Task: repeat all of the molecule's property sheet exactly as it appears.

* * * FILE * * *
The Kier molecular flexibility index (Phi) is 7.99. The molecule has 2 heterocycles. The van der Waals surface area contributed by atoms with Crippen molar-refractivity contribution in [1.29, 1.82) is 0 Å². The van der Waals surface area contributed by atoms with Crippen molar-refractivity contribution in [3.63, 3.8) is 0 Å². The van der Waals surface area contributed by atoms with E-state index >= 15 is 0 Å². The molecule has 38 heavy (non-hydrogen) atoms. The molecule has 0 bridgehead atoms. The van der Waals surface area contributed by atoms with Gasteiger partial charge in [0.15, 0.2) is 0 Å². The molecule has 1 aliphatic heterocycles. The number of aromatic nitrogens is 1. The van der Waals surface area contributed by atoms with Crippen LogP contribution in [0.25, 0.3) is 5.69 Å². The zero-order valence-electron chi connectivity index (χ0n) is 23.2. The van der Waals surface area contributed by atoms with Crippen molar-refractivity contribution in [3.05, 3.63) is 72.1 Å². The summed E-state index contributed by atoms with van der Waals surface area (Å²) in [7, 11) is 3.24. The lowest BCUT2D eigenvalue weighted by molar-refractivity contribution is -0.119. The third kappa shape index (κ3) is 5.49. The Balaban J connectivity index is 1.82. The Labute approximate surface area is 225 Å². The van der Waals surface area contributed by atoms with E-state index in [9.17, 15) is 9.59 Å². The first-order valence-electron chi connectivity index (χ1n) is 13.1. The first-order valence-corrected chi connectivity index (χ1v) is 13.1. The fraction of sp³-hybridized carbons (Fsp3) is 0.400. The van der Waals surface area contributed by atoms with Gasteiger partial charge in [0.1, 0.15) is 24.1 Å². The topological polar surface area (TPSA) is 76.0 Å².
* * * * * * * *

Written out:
The Kier molecular flexibility index (Phi) is 7.99. The molecule has 2 heterocycles. The van der Waals surface area contributed by atoms with Crippen molar-refractivity contribution in [1.29, 1.82) is 0 Å². The van der Waals surface area contributed by atoms with Crippen molar-refractivity contribution in [3.63, 3.8) is 0 Å². The van der Waals surface area contributed by atoms with E-state index >= 15 is 0 Å². The molecule has 38 heavy (non-hydrogen) atoms. The molecule has 0 bridgehead atoms. The van der Waals surface area contributed by atoms with Gasteiger partial charge in [0.15, 0.2) is 0 Å². The molecule has 1 aliphatic heterocycles. The number of aromatic nitrogens is 1. The van der Waals surface area contributed by atoms with Crippen LogP contribution in [0.25, 0.3) is 5.69 Å². The zero-order valence-electron chi connectivity index (χ0n) is 23.2. The van der Waals surface area contributed by atoms with Crippen molar-refractivity contribution in [3.05, 3.63) is 72.1 Å². The summed E-state index contributed by atoms with van der Waals surface area (Å²) in [7, 11) is 3.24. The lowest BCUT2D eigenvalue weighted by molar-refractivity contribution is -0.119. The third kappa shape index (κ3) is 5.49. The Balaban J connectivity index is 1.82. The Labute approximate surface area is 225 Å². The van der Waals surface area contributed by atoms with E-state index in [9.17, 15) is 9.59 Å². The first-order valence-electron chi connectivity index (χ1n) is 13.1. The first-order valence-corrected chi connectivity index (χ1v) is 13.1. The fraction of sp³-hybridized carbons (Fsp3) is 0.400. The van der Waals surface area contributed by atoms with Gasteiger partial charge in [0.1, 0.15) is 24.1 Å². The topological polar surface area (TPSA) is 76.0 Å².